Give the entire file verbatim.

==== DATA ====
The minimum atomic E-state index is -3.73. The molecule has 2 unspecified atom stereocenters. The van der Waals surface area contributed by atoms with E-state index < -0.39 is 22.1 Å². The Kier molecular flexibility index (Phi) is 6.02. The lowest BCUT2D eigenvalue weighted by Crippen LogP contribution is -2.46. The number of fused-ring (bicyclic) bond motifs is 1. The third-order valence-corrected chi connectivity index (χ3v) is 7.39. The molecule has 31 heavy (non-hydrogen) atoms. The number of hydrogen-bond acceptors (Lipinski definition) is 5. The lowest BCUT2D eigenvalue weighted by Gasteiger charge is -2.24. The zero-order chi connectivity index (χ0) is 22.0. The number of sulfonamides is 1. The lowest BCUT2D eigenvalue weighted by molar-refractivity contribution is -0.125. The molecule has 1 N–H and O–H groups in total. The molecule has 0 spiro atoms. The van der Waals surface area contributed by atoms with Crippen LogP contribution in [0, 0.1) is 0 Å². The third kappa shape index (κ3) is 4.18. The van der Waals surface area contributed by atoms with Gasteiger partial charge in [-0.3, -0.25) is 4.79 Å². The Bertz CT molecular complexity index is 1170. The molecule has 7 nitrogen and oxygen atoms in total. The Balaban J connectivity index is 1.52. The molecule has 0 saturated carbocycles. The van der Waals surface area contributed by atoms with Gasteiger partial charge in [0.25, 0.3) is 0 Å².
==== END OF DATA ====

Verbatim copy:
The minimum atomic E-state index is -3.73. The molecule has 2 unspecified atom stereocenters. The van der Waals surface area contributed by atoms with E-state index < -0.39 is 22.1 Å². The Kier molecular flexibility index (Phi) is 6.02. The lowest BCUT2D eigenvalue weighted by Crippen LogP contribution is -2.46. The number of fused-ring (bicyclic) bond motifs is 1. The third-order valence-corrected chi connectivity index (χ3v) is 7.39. The molecule has 31 heavy (non-hydrogen) atoms. The number of hydrogen-bond acceptors (Lipinski definition) is 5. The lowest BCUT2D eigenvalue weighted by Gasteiger charge is -2.24. The zero-order chi connectivity index (χ0) is 22.0. The number of sulfonamides is 1. The lowest BCUT2D eigenvalue weighted by molar-refractivity contribution is -0.125. The molecule has 1 N–H and O–H groups in total. The molecule has 0 spiro atoms. The van der Waals surface area contributed by atoms with Crippen LogP contribution in [0, 0.1) is 0 Å². The third kappa shape index (κ3) is 4.18. The van der Waals surface area contributed by atoms with Gasteiger partial charge in [-0.3, -0.25) is 4.79 Å². The Bertz CT molecular complexity index is 1170. The molecule has 7 nitrogen and oxygen atoms in total. The Balaban J connectivity index is 1.52. The molecule has 0 saturated carbocycles. The van der Waals surface area contributed by atoms with Gasteiger partial charge in [0.25, 0.3) is 0 Å².